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Hello and welcome to the Daily Crunch of October 13, 2021! TODAY Newspaper features a fan favorite in the space, a startup called “Karat,” and the final resting place of ClassPass. But before we get to the latest from Startupland, if you’re into the realm of digital security, this one’s for you. – alex
Nerdshala Top 3
- Stripe comes back to crypto: Online payments giant Stripe is building a crypto team, despite withdrawing support for bitcoin payments in 2018. The decision by Stripe – one of the more respected global technology unicorns – to return to the blockchain world was cheered by crypto fans. What kind of competitive impact the move might have on other companies was less clear.
- Mindbody Buys ClassPass, Raises $500M: After several pivots, ClassPass stayed long enough to find a new home, we learned today. The prospect of selling Mindbody itself in an all-cash transaction was not what ClassPass had in mind, but there is clear synergy in the deal and with a lot of fresh capital, the combined corporate entity could have a tidy future.
- Shatner in Space: If you’re a fan of Star Trek, and I have to admit I’m not, it was a big week as series actor William Shatner took a quick whiff of going to space on one of Jeff Bezos’ rockets. Naturally, the market’s enthusiasm at such events will diminish in the coming years as such flights become more mundane – but even today people really care. There is so much interest in space flights that, we can’t help but keep writing about them.
Before we get into our usual gripe of startup news items, if you’ve been tracking the GitLab IPO, we have the latest for you on what the company is worth (lots) and its potential valuation across multiple market comps (well. from) how it stacks up.
- Today’s Tiger Round Hai Karat: Yes, the tech interview service has raised capital from Tiger, stacking a $110 million round at a valuation of about $1.1 billion. The round is notable for a Seattle-based company and shows just how hungry the market is for tech talent. Karat is hardly floating upwards in its target market.
- How TripActions grew its business and rebuilt its value: If you think back to the early days of COVID-19, startups providing travel-related services suffered a setback as their market dried up beneath them. One such company was TripAction. But the company is back, Mary Ann Azevedo reports for Nerdshala. And it has a new, bigger price tag to boot.
- The scale of content moderation will surprise you: What does it take to keep a major social platform free of filth? Or at least quite free of crap? A lot, TikTok tells us. The company removed 81,518,334 videos in the second quarter of 2021 Lonely. It’s probably not a cheap job.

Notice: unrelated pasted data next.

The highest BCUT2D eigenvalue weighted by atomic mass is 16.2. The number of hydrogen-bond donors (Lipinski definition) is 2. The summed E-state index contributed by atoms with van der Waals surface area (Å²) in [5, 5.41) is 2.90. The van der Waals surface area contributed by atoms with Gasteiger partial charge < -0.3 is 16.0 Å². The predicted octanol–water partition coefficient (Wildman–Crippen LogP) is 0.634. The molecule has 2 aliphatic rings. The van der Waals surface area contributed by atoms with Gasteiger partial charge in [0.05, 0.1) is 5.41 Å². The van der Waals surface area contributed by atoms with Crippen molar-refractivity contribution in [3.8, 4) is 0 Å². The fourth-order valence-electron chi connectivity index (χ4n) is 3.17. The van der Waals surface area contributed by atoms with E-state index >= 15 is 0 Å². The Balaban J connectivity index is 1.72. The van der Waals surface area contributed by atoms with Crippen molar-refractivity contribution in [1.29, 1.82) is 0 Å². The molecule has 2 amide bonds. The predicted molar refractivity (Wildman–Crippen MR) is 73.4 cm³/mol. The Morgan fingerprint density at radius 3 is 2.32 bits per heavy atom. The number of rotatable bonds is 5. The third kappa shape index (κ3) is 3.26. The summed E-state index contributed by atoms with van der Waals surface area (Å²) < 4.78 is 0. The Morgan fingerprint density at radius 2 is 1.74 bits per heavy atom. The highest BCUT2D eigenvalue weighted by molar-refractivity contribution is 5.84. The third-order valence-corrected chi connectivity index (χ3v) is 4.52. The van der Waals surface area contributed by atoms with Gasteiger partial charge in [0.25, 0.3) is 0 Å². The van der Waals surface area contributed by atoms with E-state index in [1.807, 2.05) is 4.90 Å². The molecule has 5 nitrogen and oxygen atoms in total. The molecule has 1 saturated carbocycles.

- ScienceIO is taking in the messy medical data: And it has raised $8 million for its efforts, Nerdshala reports. ScienceIO is “using natural language processing and data analysis to build a massive database of patient data that can help stakeholders better understand and treat people,” we wrote. ScienceIO reminds us a Part What Truveta is trying to do. Truvata is one Key health care data sharing effort Led by a former Microsoft mute we’ve written about before.
- The load and bias increase the large range C for the work of MLOPS: DevOps is a well-known category of software. mloops, or machine learning operations, less installed. But weights and buys raised just nine figures for its MLOPS service and a host of major venture capital firms backing its efforts. read us? Creating tooling is hardly a complete task for a technical genius.
- And, from Canada: One of the best parts of covering startups is talking to people around the world who are building neat new companies and products. We are always learning about industries and markets that are less familiar to our present lives. Such is the case with Toronto-based startup Rose Rocket, which is taking the TMS, or transportation management system, market with new software. It turns out that the world of freight traffic isn’t completely digitized, and the startup wants to change that fact.
Inside Plaid’s Plan to Build a New, Global Finance Network
January 2020 seems like a long time ago: Billie Eilish stuns at the Grammy Awards, Tesla’s market cap makes it America’s most valuable car company, and Visa announces plans to buy Plaid for $5.3 billion.
A year later, the credit card giant shelved the deal after attracting regulatory scrutiny, but Ryan Lawler reports that “the year was not a total loss for the data connectivity startup.”
He spoke to CEO Zach Perrett, CTO Jean-Denis Graz and COO Eric Seger about what they learned while working with Visa and some of the new platform features designed to build customer trust while gaining better insights.
“Despite the outcome that we predicted when we went in, I think as a company we have come a long way and learned a lot,” Perrett said.
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Big Tech Inc.
- Here’s Nerdshala’s Apple Watch Series 7 review: Writing this to you while wearing an Apple Watch, I completely understand the irony of my following comment, but who is naming these things? The Apple Watch Series 7 – which coincidentally we liked – is as good a name as Microsoft Windows Vista Home Premium. Jokes aside, our own Brian Heiter took some really cool images for the above review that we wanted to highlight and admire.
- Draft Irish decision against Facebook may be toothless: A draft decision involving Facebook, the Irish Data Protection Commission and the GDPR could fine the social giant about $36 million. Which is like imposing a five-fine fine on you. That’s not a lot of punishment, and as far as warnings go, it’s the very opposite. Keep an eye on this place.
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